A new study in JAMA Psychiatry shows that therapy provided via telephone for older adults in rural areas is effective in treating anxiety disorder. In an accompanying editorial, Eric J. Lenze, MD, of Washington University School of Medicine in St. Louis, wrote that the health-care system lacks the capacity to help the growing elderly population and that relying too heavily on sedative medications isn’t the answer.
Lecture-based learning can be challenging for students who have difficulties building mental models for the organization of new information, but providing them with diagrams and other supporting material in advance of the lecture can help them overcome these hurdles, suggests new research from Washington University in St. Louis.
Why do so many of us cry at the movies? Why do we flinch when Rocky Balboa takes a punch? What’s really happening in our brains as we immerse ourselves in the lives being acted out on screen? These are the questions that Washington University in St. Louis neuroscientist Jeffrey M. Zacks, PhD, explores in his new book, “Flicker: Your Brain on Movies.”
People learn better and recall more when given the impression that they will soon have to teach newly acquired material to someone else, suggests new research from the Department of Psychology in Arts & Sciences at Washington University in St. Louis.
Figuring out how to survive on a lean-season diet of hard-to-reach ants, slugs and other bugs may have spurred the development of bigger brains and higher-level cognitive functions in the ancestors of humans and other primates, suggests research from Washington University in St. Louis.
A new study by researchers at Washington University in St. Louis, University of California, Los Angeles, and Indiana University found that listeners can accurately determine the relative heights of speakers just by listening to them talk. The key clue may be contained in a particular type of sound produced in the lower airways of the lungs, known as a subglottal resonance.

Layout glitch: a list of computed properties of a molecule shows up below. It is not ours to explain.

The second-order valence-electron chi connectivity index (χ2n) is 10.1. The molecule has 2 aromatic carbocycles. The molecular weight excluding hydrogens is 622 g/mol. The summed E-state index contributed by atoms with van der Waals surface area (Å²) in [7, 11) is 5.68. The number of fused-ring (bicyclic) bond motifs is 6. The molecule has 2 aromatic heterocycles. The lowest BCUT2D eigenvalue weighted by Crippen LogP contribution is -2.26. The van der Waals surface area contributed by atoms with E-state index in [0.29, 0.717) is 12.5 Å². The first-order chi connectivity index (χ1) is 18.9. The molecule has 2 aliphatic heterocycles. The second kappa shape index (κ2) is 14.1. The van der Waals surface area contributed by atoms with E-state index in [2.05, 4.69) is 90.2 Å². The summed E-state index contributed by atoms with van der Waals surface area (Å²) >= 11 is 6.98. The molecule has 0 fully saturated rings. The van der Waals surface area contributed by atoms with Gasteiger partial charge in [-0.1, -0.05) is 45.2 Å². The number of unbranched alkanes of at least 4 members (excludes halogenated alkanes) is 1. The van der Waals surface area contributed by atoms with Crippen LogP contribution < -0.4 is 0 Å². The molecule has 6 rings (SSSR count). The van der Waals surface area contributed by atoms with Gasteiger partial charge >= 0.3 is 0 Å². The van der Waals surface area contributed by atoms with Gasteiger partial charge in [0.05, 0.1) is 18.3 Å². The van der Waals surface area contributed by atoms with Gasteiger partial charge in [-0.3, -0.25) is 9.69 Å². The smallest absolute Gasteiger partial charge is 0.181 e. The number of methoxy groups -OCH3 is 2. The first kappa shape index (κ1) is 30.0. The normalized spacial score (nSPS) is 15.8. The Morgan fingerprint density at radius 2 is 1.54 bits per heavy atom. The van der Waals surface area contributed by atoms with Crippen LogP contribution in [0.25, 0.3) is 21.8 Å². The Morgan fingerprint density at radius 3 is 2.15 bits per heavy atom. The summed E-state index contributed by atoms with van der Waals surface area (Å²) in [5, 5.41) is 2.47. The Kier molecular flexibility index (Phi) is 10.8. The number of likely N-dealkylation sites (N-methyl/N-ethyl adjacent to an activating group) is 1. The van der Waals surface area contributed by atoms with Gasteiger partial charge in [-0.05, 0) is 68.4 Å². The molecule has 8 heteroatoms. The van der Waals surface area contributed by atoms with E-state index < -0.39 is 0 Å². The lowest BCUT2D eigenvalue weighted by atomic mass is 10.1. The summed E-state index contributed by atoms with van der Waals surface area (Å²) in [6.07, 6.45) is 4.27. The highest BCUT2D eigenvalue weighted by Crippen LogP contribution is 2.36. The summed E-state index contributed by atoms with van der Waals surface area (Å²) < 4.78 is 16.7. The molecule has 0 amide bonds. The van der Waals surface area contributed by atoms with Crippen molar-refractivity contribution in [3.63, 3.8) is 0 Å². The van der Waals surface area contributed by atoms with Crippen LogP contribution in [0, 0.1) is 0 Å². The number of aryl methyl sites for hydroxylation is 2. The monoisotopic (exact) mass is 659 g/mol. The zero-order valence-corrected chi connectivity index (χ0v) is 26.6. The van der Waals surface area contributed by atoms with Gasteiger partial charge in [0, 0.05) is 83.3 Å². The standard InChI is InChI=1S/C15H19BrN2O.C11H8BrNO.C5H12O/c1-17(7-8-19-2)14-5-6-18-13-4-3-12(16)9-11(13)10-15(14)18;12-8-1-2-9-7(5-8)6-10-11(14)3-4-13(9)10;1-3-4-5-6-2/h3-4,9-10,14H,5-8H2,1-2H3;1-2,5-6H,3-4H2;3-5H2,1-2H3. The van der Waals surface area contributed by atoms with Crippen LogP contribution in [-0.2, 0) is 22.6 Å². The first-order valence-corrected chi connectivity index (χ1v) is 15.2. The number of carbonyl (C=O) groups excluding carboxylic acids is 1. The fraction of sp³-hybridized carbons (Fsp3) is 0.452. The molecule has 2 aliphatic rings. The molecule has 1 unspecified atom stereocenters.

Memory problems related to day-to-day activities — one of the largest complaints of people with Alzheimer’s diease — may be due to older adults’ inability to segment their daily lives into discrete experiences, suggests new psychology research from Washington University in St. Louis. How we perceive events in our current lives influences how we remember them in the future, the study finds.
Why is it so hard for some people to resist the least little temptation, while others seem to possess incredible patience, passing up immediate gratification for a greater long-term good? The answer, suggests a new study from Washington University in St. Louis, is that patient people focus on future rewards in a way that makes the waiting process seem much more pleasurable.
Developing new and innovative approaches for the teaching of science, technology, engineering and math (STEM) is the primary goal of an interdisciplinary conference to be held Sept. 27-28 at the Charles F. Knight Executive Education & Conference Center at Washington University in St. Louis.
New research from Washington University in St. Louis suggests that as much as 10 percent of individual differences in intelligence can be explained by the strength of neural pathways connecting the lateral prefrontal cortex to the rest of the brain. Findings establish “global brain connectivity” as a new method for understanding human intelligence.